Comments and trackbacks aren’t enough, obviously. And too much control will confuse the masses.

It’s a fine balance that MySpace nailed, but it’s also a precarious position. I imagine we’ll see MySpace cementing their market share by locking down their brand value before competitors figure out how to lure away their users with better offerings. They obviously need to initiate that effort with some better PR.

The problem with being popular

Several people have complained about the quality of the content that comes out of a site like Digg, a site that captures popular consensus to reflect back to its participants what matters at any given moment.

I actually agree with these people but for entirely different reasons than most of them. There are few things in this world more important than giving people platforms for speaking their mind and being heard, and there’s something valuable to take away from every individual. But ranking voices based on popularity ultimately creates the opposite of empowerment.

Competition is a fantastic incentive to evolve. I’d argue most of the critical commentary of citizen journalism is positioning by the people who have more to lose from the success of commons-based journalism than they care to admit. The argument is largely protectionist fear of a populist attack on mainstream media. They aren’t competitive, and they know it.

The real problem with popularity-driven models is not the existence of reporting that hasn’t been vetted or the increasingly fuzzy lines between perspective and truth. The real problem with popularity-driven models is that they reduce both the breadth and depth of the sources, topics and viewpoints being expressed across a community.

Popularity-driven models water down the value in those hard-to-find nuggets. They normalize coverage and create new power structures that interesting things have to fight through.

Slashdot requires that a participant build a level of karma high enough to breakthrough the controlling moderator hierarchy. Digg removes many of the layers that close Slashdot from wider participation, but it also creates its own power structure as the core voters develop an unwritten etiquette for reducing the noise.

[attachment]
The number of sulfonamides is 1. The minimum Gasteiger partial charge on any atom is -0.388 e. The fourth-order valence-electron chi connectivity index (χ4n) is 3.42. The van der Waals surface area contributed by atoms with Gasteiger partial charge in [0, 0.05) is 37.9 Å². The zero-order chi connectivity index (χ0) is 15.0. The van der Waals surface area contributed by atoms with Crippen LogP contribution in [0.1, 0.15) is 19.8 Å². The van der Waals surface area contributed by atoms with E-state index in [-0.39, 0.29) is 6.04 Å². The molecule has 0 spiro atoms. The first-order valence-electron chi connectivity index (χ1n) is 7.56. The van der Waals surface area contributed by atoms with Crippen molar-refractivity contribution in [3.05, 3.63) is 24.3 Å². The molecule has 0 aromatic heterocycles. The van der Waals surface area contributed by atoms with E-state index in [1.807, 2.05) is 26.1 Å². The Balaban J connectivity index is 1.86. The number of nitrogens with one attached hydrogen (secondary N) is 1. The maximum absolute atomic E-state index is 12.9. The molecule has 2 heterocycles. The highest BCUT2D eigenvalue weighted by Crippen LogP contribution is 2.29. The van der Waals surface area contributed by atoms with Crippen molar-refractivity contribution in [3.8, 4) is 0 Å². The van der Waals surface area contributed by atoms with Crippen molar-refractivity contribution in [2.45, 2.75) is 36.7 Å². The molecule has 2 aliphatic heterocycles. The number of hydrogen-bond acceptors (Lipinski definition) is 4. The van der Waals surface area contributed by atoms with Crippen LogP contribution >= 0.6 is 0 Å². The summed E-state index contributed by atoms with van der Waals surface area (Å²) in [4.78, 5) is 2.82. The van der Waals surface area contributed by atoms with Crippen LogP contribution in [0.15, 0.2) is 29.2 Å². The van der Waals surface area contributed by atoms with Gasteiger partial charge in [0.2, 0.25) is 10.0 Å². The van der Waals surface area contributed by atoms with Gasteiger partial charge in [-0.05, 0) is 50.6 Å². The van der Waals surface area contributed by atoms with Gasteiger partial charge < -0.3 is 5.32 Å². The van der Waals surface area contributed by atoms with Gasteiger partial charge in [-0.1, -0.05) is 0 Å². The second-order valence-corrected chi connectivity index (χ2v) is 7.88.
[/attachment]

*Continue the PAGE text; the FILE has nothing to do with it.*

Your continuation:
Our current advertising models reinforce the popularity-driven systems and reward the sites that can win the most traffic over those that may actually provide more meaning. The more popular your articles are, the more ad inventory you create. The more inventory you create, the more revenue you can capture.

Rather than broadcast what a few people think matters, the Internet should be used to help people help other people discover and find what matters. Personalized recommendation engines and social networks have fantastic potential because they are learning how to surface relevance in ways that have real meaning without the filter of the popularity overlords or gameable search algorhythms.

And advertisers should begin rewarding sites that capture the right customers at the right time with higher rates. They should value media based on the how well the vehicle initiates movement of the right kind of customer at the right point down the marketing funnel rather than by the volume of touch points.

Good Night and Good Luck,” the recent film about Edward R. Murrow’s battle with Senator McCarthy challenged the television industry to rethink the value of the medium to society. Murrow’s speech in the beginning of the film is a harsh criticism of broadcast-style media:

“We have a built in allergy to unpleasant or disturbing information. Our mass media reflect this. But unless we get up off our fat surplusses and recognize that television in the main is being used to distract, delude, amuse and insulate us, then television and those who finance it, those who look at it, and those who work at it may see a totally different picture too late.”

He then goes on to fault popular opinion for allowing McCarthy to frighten everyone with his tactics:

“[Senator McCarthy] didn’t create this situation of fear. He merely exploited it and rather successfully. Casius was right. ‘The fault, dear Brutus, is not in our stars but in ourselves.'”

Finally, Murrow has to confront the station management and their desire to maintain strong sponsor relationships. His boss apologetically demotes Murrow: